Perhaps Stephen Leacock is right, however, to depict the political débacle of the Great Election in Mariposa as being fed by the voters themselves. After all, those voters did have an alternative in Edward Drone, and are portrayed as having no interest in what he had to say. We vote what we are, says this tale, not what we would like to think we are. The banner for this blog intones that “We are the stories we tell about ourselves”. What stories are they? Many, and various, no doubt, but what are the narrations that run through their intense pluralism, the great national epic or epics that colour them all, that I am calling, nordistically, the “Œvirsagas”?

I believe that if we can chase those stories out into the open and hear what they really have to say, not what self-interested people are telling us they should say, we would find that they express the best we can be, the journey we have taken together in what is after all a brief history trying to become the best we can be, all fragmented, incomplete, and internally contradicted as it is, but not necessarily inconclusive beyond the short term.

I have been thinking about these stories for several months now, arriving for the time being at a belief that the proper image for the ultimate Canadian œvirsaga is a musical one that would imagine an uniquely discordant harmonization of four themes, each with an œvirsaga of its own, which I have labelled the Aboriginal, the National, the Political, and the Urbanismal. I am going to use this blog to work out the telling of those four stories separately. Then I am going to work out possibilities for their harmonization, all discordant as they may prove to be. And if it turns out that we are, deep in the heart of us, the People of the Unsolved Riddle of Social Justice, as I suspect we may be, then so be it. We will bless the name of Stephen Leacock for giving us the term, even if he was himself able only to warble a few transitory passages of notes, hardly amounting to much.


Stephen Leacock’s 150th Birthday!!! December 30, 2019

Leacock Post 12-30.jpg


Stephen Butler Leacock was born on December 30th, 1869, in southern England. His parents emigrated to Ontario six years later and he, as he put it, decided to go with them. He lived on a farm south of Lake Simcoe, then in Toronto, then in Chicago (as a graduate student), then in Montreal for the rest of his life, except in the summers (after 1908) when he migrated to his cottage on Lake Couchiching just outside Orillia.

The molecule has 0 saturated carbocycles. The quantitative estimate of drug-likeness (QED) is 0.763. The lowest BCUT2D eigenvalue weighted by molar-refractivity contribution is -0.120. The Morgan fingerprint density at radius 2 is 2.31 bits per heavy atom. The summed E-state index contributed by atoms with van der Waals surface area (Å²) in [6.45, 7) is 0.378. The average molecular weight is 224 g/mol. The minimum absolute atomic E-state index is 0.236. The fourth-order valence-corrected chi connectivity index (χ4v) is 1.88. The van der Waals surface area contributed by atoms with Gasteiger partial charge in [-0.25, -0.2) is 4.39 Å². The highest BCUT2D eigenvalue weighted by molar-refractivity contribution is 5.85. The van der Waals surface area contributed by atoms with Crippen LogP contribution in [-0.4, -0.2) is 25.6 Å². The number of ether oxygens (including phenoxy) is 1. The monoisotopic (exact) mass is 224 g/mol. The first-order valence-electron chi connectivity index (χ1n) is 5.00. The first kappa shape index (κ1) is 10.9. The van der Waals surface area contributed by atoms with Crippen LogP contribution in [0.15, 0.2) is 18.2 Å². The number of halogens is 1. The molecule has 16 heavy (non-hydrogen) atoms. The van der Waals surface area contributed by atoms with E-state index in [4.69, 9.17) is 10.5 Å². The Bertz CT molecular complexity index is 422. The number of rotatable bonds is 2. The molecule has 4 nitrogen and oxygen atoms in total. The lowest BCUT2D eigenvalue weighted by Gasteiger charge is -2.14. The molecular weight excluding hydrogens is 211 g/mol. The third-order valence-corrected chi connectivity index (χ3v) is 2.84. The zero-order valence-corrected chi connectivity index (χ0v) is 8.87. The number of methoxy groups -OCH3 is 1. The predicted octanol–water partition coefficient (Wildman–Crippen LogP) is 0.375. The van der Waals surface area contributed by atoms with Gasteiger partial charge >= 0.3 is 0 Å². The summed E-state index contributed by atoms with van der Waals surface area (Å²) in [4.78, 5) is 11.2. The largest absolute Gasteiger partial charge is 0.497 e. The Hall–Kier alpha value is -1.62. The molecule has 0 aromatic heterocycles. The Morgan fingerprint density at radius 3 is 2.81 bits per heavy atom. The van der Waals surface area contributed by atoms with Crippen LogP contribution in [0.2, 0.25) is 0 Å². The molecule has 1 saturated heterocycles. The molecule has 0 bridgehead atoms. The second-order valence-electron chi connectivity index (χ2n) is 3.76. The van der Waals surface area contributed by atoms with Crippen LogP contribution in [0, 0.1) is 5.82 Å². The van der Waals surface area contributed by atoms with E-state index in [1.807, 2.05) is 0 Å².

By profession he was first a teacher, first in Uxbridge, Ontario, for six months, then at Upper Canada College in Toronto, for ten years, then at McGill University, for 35 years. His academic field was Political Economy.

By profession he was also a writer, first of academic texts, then as a humorist and popular historian, then as an essayist writing without fear about anything he chose. His production is, or ought to be, legendary, although largely forgotten.

By profession he was also a public lecturer, beginning with learned propaganda concerning the British Empire, and expanding eclectically from there.

He was a dutiful son to his mother Agnes, eventually a hostile son to his father Peter, a conscientious brother to his ten siblings, a loving but somewhat overbearing husband to  his wife Beatrix (who died in 1925) and father to his son Stevie (born in 1915), a generous sponsor and employer to his niece Barbara Ulrichsen, and a good friend to many.

He died of throat cancer in Toronto on March 28, 1944.

His legacy, viewed in the best way: He planted seeds, in particular, a perception of Social Justice as embedded in Unsolved Riddles, and tools for thinking about them embracing Knowledge + Imagination + Compassion + Humour. He left to us the rich satisfactions of cultivation.

My tribute to him:

The Ballad of Stephen Butler Leacock

Come, readers and writers and I’ll sing you the song
Of a man who could write even when he was wrong;
He wrote his way to money and fame :
You’d best remember if you want the same;
He wrote, and he thought, and he talked, and he read,
Up early in the morning and early to bed :
A hard-working, hard-reading, hard-talking, hard-thinking,
Hard-smoking, hard-drinking, hard-writing man,—
Stephen Leacock! the name of this man of fame;
Stephen Leacock! Remember if you want the same.

He wrote in the morning when the day was new;
He wrote the words that he thought were true;
He wrote in the hope that people would laugh,
But of all that he wrote that was never more than half;
He wrote of the rich, and he wrote of the poor,—
Social Justice and a whole lot more:
A hard-working, hard-reading, hard-talking, hard-thinking,
Hard-smoking, hard-drinking, hard-writing man,—
Stephen Leacock! the name of this man of fame;
Stephen Leacock! Remember if you want the same.

He preached prosperity, he cursed at graft,
He teased their foibles and the people laughed;
He told the stories of the present and past—
Much that he wrote wasn’t fated to last;
He wrote for his time, and he wrote for his place,
He wrote stupid things about women and race :
A hard-working, hard-reading, hard-talking, hard-thinking,
Hard-smoking, hard-drinking, hard-writing man,—
Stephen Leacock! the name of this man of fame;
Stephen Leacock! Remember if you want the same.